We know that urbanization changes the economic calculus of having children and leads to the empowerment of women through education. Recent research has shown that other factors are in play as well. One of them is the decline in the ability of kin to influence kin. If you live in a more rural, less developed society, your social environment most likely revolves around the family, in which the elders endlessly nag the young to get married and have kids. But as societies become more modern and urban, friends and co-workers replace siblings, parents, uncles, and aunts. This change is the critical factor in decreasing birth rates, writes psychologist Ilan Shrira, of Chicago’s Loyola University, because family members encourage each other to have children, whereas non-kin don’t.

Another factor is the declining power of religion in most parts of the world. There is no question that societies in which religion wields considerable influence over individual decisions have higher fertility rates than societies in which religious influence is minimal. Three WIN/Gallup polls, taken in 2008, 2009, and 2015, asked respondents whether they felt religious. In Malawi and Niger — which, as we’ve seen, have among the highest fertility rates in the world — 99 percent of those polled answered yes. Only 39 percent said yes in Spain, which is now considered one of the least religious countries in the world. (Interesting correlation: Societies where the power of the Catholic Church rapidly collapsed, such as Spain, Quebec, and Ireland, tend to go from having relatively high to relatively low fertility rates especially quickly.)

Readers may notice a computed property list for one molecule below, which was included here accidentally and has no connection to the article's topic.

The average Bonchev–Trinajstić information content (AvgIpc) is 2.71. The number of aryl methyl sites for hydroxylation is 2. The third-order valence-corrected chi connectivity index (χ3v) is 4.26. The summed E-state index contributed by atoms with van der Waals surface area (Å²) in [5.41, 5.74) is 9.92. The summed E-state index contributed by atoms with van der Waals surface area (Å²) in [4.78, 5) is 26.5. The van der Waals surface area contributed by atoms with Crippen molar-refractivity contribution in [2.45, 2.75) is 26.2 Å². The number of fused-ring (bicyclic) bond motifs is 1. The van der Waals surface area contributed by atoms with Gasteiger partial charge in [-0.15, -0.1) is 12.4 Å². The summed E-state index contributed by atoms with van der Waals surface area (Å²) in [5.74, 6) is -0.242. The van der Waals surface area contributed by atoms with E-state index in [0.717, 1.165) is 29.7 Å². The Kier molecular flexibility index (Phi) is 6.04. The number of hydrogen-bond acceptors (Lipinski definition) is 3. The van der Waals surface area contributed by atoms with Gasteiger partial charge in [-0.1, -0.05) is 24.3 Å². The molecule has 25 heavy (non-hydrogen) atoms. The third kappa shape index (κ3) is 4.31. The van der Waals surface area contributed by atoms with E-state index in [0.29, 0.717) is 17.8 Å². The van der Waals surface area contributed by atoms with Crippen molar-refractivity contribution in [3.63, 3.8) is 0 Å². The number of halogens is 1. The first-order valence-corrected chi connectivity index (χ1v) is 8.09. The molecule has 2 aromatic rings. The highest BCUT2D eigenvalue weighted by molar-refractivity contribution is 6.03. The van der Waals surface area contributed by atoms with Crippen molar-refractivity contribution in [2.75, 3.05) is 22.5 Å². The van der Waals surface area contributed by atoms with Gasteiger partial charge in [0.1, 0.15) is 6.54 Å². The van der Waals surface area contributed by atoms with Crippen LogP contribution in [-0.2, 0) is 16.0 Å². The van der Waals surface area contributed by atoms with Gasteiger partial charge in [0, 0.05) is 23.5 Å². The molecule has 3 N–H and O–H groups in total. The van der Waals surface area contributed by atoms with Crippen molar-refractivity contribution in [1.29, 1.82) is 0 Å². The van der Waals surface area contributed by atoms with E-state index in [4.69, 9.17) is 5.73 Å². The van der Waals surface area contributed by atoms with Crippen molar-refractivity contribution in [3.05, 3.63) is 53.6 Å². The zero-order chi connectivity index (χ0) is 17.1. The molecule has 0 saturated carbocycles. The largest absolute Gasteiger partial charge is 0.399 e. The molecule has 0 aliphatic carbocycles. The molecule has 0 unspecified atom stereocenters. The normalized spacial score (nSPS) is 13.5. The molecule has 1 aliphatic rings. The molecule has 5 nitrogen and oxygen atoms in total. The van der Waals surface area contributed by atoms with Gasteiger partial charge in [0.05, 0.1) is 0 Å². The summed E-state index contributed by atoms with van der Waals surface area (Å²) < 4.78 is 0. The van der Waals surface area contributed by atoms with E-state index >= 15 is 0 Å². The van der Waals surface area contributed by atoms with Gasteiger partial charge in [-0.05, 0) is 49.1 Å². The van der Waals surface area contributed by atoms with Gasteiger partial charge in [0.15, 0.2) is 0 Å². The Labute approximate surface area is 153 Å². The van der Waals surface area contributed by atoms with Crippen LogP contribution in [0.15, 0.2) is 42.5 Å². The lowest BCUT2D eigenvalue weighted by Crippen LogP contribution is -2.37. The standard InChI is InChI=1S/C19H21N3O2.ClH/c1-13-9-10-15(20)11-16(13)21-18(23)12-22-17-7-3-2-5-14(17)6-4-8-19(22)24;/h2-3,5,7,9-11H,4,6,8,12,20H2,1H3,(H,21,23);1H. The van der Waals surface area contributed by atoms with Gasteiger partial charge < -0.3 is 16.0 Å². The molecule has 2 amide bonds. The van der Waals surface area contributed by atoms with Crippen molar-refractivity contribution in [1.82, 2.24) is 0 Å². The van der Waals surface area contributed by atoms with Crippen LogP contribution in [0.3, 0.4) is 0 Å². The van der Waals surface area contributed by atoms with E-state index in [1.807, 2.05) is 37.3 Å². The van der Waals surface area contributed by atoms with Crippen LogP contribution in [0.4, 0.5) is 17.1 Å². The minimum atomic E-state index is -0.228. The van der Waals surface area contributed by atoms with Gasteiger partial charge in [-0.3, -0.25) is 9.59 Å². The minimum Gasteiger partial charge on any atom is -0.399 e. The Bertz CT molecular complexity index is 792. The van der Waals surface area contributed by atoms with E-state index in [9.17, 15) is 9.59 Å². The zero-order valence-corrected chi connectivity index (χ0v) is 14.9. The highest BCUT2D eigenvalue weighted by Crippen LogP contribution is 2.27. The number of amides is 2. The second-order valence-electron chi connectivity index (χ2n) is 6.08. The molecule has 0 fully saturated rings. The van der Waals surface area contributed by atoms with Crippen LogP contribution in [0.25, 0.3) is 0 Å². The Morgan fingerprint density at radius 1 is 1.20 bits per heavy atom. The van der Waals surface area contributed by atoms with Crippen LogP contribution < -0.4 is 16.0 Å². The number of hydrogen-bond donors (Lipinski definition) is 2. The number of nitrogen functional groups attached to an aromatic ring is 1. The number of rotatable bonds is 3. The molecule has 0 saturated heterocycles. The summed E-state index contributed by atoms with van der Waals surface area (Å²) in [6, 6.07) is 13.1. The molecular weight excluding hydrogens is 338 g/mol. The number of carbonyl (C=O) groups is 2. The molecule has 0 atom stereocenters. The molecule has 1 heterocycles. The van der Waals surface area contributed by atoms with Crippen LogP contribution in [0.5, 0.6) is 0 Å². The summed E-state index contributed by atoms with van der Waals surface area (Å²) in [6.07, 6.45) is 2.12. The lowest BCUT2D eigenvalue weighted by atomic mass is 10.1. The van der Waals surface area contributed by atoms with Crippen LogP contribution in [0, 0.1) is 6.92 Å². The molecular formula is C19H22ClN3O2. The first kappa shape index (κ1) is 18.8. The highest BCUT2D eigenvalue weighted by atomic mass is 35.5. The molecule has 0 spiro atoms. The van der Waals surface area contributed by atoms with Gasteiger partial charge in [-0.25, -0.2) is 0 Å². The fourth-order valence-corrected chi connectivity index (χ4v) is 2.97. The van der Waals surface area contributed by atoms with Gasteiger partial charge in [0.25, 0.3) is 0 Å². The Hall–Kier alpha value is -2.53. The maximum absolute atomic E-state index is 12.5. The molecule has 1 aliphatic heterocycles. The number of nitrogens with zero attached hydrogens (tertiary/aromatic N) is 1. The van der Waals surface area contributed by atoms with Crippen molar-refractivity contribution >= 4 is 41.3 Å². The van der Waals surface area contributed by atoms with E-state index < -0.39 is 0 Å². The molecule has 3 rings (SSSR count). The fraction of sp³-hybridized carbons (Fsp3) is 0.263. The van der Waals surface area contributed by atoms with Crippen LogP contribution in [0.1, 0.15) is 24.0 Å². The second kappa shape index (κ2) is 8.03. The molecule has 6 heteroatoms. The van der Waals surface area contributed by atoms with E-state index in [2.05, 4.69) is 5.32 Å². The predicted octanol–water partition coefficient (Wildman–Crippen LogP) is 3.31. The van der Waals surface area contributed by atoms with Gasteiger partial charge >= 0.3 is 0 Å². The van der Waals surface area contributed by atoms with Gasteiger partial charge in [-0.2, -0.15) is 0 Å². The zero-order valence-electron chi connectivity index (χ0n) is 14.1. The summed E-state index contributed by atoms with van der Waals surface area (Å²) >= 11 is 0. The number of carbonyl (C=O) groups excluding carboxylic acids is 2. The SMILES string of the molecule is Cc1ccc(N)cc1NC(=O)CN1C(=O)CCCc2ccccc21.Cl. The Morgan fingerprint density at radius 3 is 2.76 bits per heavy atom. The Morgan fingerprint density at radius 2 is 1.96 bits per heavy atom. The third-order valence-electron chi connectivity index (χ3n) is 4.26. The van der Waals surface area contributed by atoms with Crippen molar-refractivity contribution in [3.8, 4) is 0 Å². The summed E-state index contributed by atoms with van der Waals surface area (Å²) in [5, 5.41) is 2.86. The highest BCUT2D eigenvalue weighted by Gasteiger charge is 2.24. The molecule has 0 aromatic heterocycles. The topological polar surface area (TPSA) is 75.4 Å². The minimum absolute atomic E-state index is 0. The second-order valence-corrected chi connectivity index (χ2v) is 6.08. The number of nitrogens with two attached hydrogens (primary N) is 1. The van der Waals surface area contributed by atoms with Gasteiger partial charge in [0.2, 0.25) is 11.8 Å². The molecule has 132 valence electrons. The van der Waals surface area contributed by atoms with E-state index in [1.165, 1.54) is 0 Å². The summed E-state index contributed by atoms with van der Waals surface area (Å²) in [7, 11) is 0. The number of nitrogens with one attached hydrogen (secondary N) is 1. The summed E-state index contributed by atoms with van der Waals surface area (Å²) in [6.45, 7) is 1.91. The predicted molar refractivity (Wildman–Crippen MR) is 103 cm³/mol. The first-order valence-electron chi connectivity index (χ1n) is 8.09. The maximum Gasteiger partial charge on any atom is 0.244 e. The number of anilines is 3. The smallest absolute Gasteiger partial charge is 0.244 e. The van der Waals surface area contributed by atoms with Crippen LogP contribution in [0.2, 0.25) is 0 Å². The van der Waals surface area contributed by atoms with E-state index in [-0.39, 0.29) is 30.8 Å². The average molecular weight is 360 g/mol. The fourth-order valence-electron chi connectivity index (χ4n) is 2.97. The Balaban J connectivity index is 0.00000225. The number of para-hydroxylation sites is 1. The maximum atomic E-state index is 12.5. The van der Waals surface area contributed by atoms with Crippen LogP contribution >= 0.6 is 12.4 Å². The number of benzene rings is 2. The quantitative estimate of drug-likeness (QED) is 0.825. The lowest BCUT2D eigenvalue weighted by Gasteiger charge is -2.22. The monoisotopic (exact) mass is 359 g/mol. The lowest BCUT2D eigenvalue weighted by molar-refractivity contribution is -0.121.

Personally, I’m not especially worried about a declining world population – and not only because I’m unlikely to live long enough to experience that shift myself. By all accounts the change should be gradual enough that we could naturally adjust to these new conditions, and enjoy some benefits in the process. Fewer people living in denser urban areas, coupled with technological advances, would mean less land used for agriculture and living space. These areas can be rewilded, improving the carbon balance and returning the environment to wildlife. The economy would need to undergo fundamental changes to care for the elderly and rely on fewer working-age people, but that could be managed with increased automation and better taxation policies – and raising the retirement age, not a popular policy, but one that will surely be implemented incrementally. Migration would likely continue to be a thorny issue, caught between a rational calculation to keep population growing through an influx from countries with high birth rates and the irrational fears of existing citizens. But ultimately even migration will prove insufficient to keep population up as birth rates fall in Africa and rising living standards reduce the incentives for people to emigrate.